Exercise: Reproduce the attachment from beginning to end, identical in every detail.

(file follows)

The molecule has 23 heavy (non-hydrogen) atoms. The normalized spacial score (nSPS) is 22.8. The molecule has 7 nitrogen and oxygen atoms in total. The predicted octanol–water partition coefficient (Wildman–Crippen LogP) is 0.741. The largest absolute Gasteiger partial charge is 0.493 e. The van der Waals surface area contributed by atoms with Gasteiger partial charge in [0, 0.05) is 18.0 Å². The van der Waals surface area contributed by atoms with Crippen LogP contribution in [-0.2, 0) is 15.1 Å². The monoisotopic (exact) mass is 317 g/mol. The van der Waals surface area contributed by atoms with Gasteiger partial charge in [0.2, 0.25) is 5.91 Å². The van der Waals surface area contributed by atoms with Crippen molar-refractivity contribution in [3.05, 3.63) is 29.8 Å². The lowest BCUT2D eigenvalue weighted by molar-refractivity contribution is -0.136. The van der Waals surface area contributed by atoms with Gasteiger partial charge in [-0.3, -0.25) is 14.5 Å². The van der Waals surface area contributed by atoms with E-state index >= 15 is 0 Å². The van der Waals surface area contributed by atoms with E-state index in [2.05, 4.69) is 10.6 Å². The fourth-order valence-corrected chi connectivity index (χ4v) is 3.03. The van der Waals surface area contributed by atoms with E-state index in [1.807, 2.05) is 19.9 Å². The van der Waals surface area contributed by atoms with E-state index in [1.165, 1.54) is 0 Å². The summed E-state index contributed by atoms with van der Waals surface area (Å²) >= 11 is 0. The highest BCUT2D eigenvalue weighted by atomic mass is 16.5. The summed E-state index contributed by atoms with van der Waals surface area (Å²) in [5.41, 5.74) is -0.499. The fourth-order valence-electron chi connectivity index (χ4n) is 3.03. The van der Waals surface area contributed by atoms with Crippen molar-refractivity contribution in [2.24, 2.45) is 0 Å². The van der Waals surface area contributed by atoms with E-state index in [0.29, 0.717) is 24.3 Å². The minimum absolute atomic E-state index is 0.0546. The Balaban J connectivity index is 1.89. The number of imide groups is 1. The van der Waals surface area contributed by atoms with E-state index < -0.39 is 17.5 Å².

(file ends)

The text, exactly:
The molecule has 23 heavy (non-hydrogen) atoms. The normalized spacial score (nSPS) is 22.8. The molecule has 7 nitrogen and oxygen atoms in total. The predicted octanol–water partition coefficient (Wildman–Crippen LogP) is 0.741. The largest absolute Gasteiger partial charge is 0.493 e. The van der Waals surface area contributed by atoms with Gasteiger partial charge in [0, 0.05) is 18.0 Å². The van der Waals surface area contributed by atoms with Crippen LogP contribution in [-0.2, 0) is 15.1 Å². The monoisotopic (exact) mass is 317 g/mol. The van der Waals surface area contributed by atoms with Gasteiger partial charge in [0.2, 0.25) is 5.91 Å². The van der Waals surface area contributed by atoms with Crippen molar-refractivity contribution in [3.05, 3.63) is 29.8 Å². The lowest BCUT2D eigenvalue weighted by molar-refractivity contribution is -0.136. The van der Waals surface area contributed by atoms with Gasteiger partial charge in [-0.3, -0.25) is 14.5 Å². The van der Waals surface area contributed by atoms with E-state index >= 15 is 0 Å². The van der Waals surface area contributed by atoms with E-state index in [2.05, 4.69) is 10.6 Å². The fourth-order valence-corrected chi connectivity index (χ4v) is 3.03. The van der Waals surface area contributed by atoms with E-state index in [1.807, 2.05) is 19.9 Å². The van der Waals surface area contributed by atoms with E-state index in [1.165, 1.54) is 0 Å². The summed E-state index contributed by atoms with van der Waals surface area (Å²) >= 11 is 0. The highest BCUT2D eigenvalue weighted by atomic mass is 16.5. The summed E-state index contributed by atoms with van der Waals surface area (Å²) in [5.41, 5.74) is -0.499. The fourth-order valence-electron chi connectivity index (χ4n) is 3.03. The van der Waals surface area contributed by atoms with Crippen molar-refractivity contribution in [2.24, 2.45) is 0 Å². The van der Waals surface area contributed by atoms with E-state index in [0.29, 0.717) is 24.3 Å². The minimum absolute atomic E-state index is 0.0546. The Balaban J connectivity index is 1.89. The number of imide groups is 1. The van der Waals surface area contributed by atoms with E-state index < -0.39 is 17.5 Å².